Copyright 2018 NPR. To see more, visit http://www.npr.org/.


Our series, "Take A Number," is exploring problems around the world — and the people who are trying to solve them — through the lens of a single number.

Twenty-one days. If you get sued for debt in Utah, that's how long you have to respond to a complaint in the mail.

The complaints are fine-print legalese and they're confusing. But despite that, 98.5 percent of the state's debtors try to navigate the process themselves, without any legal help. And they often end up paying more than they should.

The Trump administration is tightening the rules for companies that contract out high-skilled workers who are in this country on H-1B visas.

Nearly four months after their billionaire owner shut them down, local news sites Gothamist, LAist and DCist will come back to life under new ownership: public radio stations.

WNYC in New York will buy Gothamist, Southern California's KPCC will acquire LAist, and WAMU in Washington, D.C., is taking over DCist.

Copyright 2018 NPR. To see more, visit http://www.npr.org/.


Copyright 2018 NPR. To see more, visit http://www.npr.org/.


Copyright 2018 NPR. To see more, visit http://www.npr.org/.


Sales of firearms have soared in America over the past twenty years. But fewer people are purchasing.

Today America's guns are concentrated in the hands of a comparatively small number of enthusiasts.

Their love of add-ons and special features has been a boon to gun manufacturers. Their periodic fear of anti-gun regulation has made sales spike in the past. But relying on a concentrated market of mega-buyers can come at a cost.

Updated at 6:35 p.m. ET Saturday

As a groundswell grows against the National Rifle Association in the aftermath of last week's school massacre in Parkland, Fla., several businesses say they are ending their partnerships with the gun advocacy group.

The brands — ranging from insurance companies to airlines to rental car agencies — announced their decisions on social media, many apparently in direct response to tweets demanding change under the trending hashtag #boycottNRA.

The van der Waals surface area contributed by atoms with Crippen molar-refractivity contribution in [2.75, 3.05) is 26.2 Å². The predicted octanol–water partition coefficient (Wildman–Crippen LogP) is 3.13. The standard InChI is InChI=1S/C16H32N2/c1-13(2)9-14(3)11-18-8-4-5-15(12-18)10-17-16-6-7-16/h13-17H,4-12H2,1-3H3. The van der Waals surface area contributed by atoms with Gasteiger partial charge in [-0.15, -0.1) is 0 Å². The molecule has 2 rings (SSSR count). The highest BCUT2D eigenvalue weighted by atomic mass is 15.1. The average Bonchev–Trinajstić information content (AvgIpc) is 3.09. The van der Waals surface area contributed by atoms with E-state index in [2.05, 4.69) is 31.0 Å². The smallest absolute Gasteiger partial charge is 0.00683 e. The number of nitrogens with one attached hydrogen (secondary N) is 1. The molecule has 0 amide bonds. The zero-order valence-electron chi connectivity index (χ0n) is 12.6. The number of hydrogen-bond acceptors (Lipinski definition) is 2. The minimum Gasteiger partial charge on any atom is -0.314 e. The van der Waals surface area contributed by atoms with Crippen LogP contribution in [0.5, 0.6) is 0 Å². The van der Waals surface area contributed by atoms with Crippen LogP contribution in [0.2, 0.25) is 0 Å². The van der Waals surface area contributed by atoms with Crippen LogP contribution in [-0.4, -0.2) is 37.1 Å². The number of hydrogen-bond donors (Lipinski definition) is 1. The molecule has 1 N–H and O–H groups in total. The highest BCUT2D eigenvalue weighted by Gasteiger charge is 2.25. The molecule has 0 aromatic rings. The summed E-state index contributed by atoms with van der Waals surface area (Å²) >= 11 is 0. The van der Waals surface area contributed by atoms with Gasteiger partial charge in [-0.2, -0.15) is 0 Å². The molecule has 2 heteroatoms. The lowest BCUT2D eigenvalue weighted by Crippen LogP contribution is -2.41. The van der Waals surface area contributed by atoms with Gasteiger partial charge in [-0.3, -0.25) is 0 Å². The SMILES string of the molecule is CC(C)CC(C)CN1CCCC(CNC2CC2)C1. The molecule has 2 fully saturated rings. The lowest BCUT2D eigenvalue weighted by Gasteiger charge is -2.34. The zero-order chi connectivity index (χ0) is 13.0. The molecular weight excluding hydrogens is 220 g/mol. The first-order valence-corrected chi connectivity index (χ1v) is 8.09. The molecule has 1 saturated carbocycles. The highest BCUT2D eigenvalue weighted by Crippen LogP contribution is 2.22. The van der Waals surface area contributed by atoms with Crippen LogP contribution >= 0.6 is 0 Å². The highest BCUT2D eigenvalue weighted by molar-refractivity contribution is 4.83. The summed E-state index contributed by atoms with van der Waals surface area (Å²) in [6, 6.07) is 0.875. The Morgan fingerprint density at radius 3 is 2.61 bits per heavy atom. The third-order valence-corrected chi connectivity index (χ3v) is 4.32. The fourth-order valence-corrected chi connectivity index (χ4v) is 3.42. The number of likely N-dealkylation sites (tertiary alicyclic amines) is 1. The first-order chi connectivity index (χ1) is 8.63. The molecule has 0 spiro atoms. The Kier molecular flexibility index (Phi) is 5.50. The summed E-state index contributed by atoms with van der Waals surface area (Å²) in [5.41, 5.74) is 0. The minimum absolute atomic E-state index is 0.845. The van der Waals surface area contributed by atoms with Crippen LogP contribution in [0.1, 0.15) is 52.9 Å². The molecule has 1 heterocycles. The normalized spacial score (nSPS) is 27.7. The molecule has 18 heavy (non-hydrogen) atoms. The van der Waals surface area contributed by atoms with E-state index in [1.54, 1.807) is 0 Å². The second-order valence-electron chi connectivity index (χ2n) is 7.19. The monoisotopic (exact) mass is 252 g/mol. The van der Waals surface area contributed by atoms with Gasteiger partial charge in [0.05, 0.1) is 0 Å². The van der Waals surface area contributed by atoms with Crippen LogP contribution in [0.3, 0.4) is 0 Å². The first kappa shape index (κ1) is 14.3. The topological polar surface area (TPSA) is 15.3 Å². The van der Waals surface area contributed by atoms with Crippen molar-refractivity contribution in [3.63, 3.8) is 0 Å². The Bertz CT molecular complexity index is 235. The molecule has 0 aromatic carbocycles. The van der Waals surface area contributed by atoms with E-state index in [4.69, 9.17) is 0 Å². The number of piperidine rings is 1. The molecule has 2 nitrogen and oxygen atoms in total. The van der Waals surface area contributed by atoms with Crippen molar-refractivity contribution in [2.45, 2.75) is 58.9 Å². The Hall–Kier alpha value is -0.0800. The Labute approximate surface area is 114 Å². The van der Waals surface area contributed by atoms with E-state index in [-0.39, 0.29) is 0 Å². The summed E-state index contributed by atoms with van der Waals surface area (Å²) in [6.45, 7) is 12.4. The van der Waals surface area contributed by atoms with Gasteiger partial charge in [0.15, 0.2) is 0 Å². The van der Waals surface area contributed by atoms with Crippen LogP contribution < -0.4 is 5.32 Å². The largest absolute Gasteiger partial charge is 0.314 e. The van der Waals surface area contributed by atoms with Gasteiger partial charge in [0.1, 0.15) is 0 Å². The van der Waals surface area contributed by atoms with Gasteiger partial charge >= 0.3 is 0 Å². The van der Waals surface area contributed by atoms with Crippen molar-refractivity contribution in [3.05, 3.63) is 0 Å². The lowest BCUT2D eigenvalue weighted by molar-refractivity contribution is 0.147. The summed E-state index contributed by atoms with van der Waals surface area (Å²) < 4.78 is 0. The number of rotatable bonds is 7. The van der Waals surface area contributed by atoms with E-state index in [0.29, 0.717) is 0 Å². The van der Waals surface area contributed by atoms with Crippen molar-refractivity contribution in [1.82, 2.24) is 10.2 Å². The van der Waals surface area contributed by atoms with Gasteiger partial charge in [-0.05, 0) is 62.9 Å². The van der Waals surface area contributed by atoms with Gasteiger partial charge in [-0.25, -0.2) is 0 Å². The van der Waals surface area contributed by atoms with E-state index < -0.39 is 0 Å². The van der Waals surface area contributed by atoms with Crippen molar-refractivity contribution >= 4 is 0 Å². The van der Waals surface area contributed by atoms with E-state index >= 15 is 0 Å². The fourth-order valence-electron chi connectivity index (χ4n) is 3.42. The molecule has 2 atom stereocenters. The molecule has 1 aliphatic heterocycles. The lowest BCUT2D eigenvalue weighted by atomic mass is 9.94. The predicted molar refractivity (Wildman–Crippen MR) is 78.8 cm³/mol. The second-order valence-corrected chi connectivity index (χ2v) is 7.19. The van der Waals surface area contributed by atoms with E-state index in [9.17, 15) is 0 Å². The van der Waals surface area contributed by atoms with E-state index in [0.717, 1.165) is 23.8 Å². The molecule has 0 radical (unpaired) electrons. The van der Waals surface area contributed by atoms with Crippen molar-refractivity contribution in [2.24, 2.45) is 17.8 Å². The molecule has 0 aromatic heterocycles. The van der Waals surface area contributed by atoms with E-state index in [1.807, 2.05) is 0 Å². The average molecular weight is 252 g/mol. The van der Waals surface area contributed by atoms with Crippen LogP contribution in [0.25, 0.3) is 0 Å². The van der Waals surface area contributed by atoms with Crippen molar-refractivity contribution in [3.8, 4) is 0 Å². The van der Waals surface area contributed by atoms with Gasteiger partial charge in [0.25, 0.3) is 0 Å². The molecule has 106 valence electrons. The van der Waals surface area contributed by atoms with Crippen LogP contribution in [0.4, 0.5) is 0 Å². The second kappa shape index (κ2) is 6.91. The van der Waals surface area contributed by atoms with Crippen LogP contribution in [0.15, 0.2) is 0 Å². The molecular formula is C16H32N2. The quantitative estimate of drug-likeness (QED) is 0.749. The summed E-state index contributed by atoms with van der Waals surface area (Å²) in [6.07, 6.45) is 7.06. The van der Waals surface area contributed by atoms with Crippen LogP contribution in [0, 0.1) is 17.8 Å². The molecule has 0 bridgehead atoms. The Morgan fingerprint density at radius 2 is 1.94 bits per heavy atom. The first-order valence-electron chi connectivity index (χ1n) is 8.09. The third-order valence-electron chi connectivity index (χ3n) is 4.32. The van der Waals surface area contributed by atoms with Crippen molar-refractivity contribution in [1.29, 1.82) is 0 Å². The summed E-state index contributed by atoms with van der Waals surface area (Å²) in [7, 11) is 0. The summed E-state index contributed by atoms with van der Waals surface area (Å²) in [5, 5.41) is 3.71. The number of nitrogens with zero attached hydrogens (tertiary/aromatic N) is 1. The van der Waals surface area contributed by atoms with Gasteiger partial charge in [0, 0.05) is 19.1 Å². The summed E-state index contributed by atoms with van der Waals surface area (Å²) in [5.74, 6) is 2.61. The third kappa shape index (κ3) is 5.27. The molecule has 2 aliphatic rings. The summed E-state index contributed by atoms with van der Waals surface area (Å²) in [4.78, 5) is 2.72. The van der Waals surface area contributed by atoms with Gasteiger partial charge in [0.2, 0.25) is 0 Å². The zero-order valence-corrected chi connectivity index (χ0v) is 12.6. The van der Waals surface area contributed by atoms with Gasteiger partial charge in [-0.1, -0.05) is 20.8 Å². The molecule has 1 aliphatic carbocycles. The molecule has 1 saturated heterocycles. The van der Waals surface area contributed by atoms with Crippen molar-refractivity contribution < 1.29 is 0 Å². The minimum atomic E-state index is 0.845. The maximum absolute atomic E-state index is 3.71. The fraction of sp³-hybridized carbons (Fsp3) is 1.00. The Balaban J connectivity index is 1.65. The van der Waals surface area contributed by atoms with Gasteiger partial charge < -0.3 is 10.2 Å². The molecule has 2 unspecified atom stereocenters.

If you've been watching the Winter Games on TV, you may have noticed there's not a lot of snow in Pyeongchang. While the South Korean region is known for its frigid winters, major snowstorms are rare in February.

That's where Snow Making Inc. (SMI), comes in. The Michigan-based company has installed snow-making machines at seven Winter Olympics, including Pyeongchang.

They are both Hungarian. They are both powerful. And three decades ago, they both worked to topple communism in their homeland.

Copyright 2018 NPR. To see more, visit http://www.npr.org/.


Good morning. I'm David Greene. Last fall, a designer bag was featured at a fashion show. I think the best way to describe it may be grocery store chic.

As the Trump administration sees it, U.S. steel and aluminum industries are in crisis, rapidly losing ground to foreign competitors and hemorrhaging jobs along the way.

But proposed import tariffs and quotas have other manufacturers worried that they'll become less competitive in the global marketplace.

How the administration responds to the problem is something Mark Vaughn is watching very closely.

President Trump made coal jobs a core of his presidential campaign, repeatedly vowing to bring back "beautiful" coal despite the industry's decades-long decline. And in pockets of the U.S. during Trump's first year in office, it may well have felt like a turnaround was underway.

A review of data from the Mine Safety and Health Administration shows 1,001 more U.S. coal jobs last year compared with 2016, although energy analysts say the reasons are short term and have nothing to do with White House policies.

Some of the most inappropriate behaviors at the office, in Americans' minds, are also the most common — yet almost no one admits to them, in a new poll on workplace behavior from NPR and Ipsos.

It's been a painfully slow start to the ski season in the Western U.S. Some places have seen record warm temperatures and record low snowfall, prompting resorts to open late. Those that cranked out fake snow had trouble attracting avid skiers who prefer the real stuff. And all this means an economic hit.